Monday, October 20, 2014

How to Optimize Your Sentence Length in Academic Writing?

Academic writing conveys clear and accurate information, and to this end, places a high premium on well-constructed, carefully thought-out content. Alas! Many a time, these hallowed features lead academic sentences to becoming lengthy and convoluted, making the text hard to read. In this article, let’s look at some tips that will help you maintain an appropriate length of your sentence so that you can communicate your message or idea more effectively to the reader, which otherwise is hard to achieve, in a lengthy sentence in which the readers have to go through chains of words and ideas without a break or a pause and so find it harder to process all the information and keep in mind what the original message or overall objective was when they started reading the sentence and where all this information is leading to!
Long and convoluted sentences affect comprehension and readability. Period. Without careful crafting, they can be really hard to understand. Then again, too short sentences make for choppy writing without flow and cannot hold complex thoughts.
Is there a way to optimize sentence length? Fortunately, yes.
Here are some tips:
  • 1. Appropriate sentence length: Most readability formulas use the number of words in a sentence to measure its difficulty. Try to keep the average sentence length of your document around 20–25 words. This is a good rule of thumb to convey your meaning in a balanced way and avoiding marathon or choppy sentences. The number varies as per the field, audience, or the nature of writing. For example, the average sentence length in abstracts of the natural sciences is reported to be shorter than that found in social science and humanities abstracts.
  • 2. Vary your sentence length: Do not follow a strict length for each and every sentence. Your writing should have a mix of short, medium, and long sentences. The above tip suggests an average for a long sentence. Incorporating variety in academic writing avoids monotony, creates emphasis where needed, and helps the reader understand connections between different points. If you find that your sentence is as long as a paragraph or around 40–50 words, break it down to smaller sentences. Similarly, if your text has many back-to-back short sentences, join them.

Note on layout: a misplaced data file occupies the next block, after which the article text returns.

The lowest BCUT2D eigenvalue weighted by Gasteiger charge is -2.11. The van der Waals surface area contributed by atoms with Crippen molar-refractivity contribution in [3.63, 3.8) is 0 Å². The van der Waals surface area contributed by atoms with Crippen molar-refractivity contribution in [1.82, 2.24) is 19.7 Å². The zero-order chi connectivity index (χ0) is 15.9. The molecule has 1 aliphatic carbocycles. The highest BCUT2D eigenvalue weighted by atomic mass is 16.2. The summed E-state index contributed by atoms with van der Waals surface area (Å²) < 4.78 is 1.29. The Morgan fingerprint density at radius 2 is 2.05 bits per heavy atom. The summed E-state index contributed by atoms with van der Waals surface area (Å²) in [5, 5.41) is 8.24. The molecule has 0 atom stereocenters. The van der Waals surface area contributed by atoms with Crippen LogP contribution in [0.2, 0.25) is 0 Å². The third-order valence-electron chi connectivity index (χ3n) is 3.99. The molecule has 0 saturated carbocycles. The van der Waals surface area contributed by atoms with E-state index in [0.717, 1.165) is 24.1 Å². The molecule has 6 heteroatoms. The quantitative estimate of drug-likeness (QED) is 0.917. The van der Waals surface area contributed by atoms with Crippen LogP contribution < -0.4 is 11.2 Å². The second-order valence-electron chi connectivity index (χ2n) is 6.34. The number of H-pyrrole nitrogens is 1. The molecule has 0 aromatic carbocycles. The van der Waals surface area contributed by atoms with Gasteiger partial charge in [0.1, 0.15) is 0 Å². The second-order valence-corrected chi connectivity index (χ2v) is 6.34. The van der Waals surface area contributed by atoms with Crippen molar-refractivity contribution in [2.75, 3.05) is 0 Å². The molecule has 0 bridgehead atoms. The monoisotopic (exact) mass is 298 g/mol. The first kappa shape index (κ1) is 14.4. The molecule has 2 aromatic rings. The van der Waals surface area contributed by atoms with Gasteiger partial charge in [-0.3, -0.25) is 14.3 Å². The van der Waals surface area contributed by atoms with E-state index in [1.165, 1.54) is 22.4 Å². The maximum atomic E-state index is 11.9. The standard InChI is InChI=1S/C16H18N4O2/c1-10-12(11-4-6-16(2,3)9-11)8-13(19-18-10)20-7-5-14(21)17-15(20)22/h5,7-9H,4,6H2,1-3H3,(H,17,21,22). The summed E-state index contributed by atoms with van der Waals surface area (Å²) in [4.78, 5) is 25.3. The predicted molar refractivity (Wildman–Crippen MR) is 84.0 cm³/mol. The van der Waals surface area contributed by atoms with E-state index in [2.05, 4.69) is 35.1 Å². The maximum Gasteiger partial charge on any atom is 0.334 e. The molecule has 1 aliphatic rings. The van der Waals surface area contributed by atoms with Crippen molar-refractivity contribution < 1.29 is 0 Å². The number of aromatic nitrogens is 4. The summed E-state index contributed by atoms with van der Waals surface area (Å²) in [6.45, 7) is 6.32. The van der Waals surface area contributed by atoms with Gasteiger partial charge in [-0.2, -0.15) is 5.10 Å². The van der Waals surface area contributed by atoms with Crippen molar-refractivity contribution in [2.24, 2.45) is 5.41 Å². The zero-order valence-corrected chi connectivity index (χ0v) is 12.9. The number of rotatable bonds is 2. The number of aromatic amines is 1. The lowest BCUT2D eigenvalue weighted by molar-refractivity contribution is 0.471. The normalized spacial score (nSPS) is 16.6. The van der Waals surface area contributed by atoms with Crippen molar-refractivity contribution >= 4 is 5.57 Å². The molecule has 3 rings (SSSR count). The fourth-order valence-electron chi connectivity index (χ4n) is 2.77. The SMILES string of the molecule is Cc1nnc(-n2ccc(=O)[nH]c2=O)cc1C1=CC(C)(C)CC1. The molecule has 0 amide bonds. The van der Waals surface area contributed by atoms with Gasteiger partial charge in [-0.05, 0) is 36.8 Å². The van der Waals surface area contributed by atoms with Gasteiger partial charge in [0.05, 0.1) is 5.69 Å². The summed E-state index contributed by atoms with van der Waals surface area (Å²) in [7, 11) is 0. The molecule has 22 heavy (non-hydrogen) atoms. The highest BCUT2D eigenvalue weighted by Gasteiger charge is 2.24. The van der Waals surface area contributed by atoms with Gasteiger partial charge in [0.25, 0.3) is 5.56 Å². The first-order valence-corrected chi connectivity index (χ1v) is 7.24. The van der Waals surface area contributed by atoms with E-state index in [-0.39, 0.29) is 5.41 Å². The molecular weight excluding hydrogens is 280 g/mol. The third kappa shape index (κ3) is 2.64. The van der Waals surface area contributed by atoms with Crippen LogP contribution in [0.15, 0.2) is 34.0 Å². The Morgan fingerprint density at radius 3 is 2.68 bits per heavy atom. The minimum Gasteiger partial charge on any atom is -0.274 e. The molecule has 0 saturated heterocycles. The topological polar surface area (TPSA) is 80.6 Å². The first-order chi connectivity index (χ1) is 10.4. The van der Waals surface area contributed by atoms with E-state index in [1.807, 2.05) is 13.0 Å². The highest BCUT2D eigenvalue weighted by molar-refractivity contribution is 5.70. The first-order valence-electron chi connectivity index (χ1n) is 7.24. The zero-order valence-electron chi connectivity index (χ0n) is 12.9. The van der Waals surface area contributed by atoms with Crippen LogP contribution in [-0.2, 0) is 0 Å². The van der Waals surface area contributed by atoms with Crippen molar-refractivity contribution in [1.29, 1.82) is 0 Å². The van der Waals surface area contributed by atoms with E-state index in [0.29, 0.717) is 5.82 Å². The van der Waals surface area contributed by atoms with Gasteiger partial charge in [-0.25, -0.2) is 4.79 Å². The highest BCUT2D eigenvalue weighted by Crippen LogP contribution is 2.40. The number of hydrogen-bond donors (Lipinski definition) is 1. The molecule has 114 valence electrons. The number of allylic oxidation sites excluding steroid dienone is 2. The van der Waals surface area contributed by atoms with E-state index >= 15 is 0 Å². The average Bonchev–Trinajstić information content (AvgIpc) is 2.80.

• 3. Focus on your message: Do not cram two or three main ideas into one long sentence. Know your main points and present them with pauses by breaking them down into smaller sentences. Losing focus of your message will lead to long drawn-out sentences and disjointed writing. When conveying a series of facts, do not unnecessarily connect all facts in one sentence but split them into smaller sentences.
  • 4. Fixing short sentences: Combining sentences into a longer one is a simple way of fixing short and choppy sentences. Use coordinating conjunctions (or, and, nor, but, or, yet, so) to avoid strings of short, vaguely related sentences. Subordinating conjunctions (after, since, whereas, because, etc.) are also used to connect sentences as well as ideas effectively.
  • 5. Fixing long sentences: Following the reverse of the above tip, remove excessive coordinating conjunctions and instead use a full stop to start a fresh sentence. Avoid starting a sentence with qualifiers such as “although,” “because,” or “since.” Avoid comma-plagued sentences and adding information in one long sentence using commas.
  • 6. Use concise expressions: Writing concisely and avoiding redundancy play a huge role in securing your text from marathon sentences. You could avoid beginning sentences with there/it is, reduce wordy phrases and nonessential prepositional phrases, and use the active voice.

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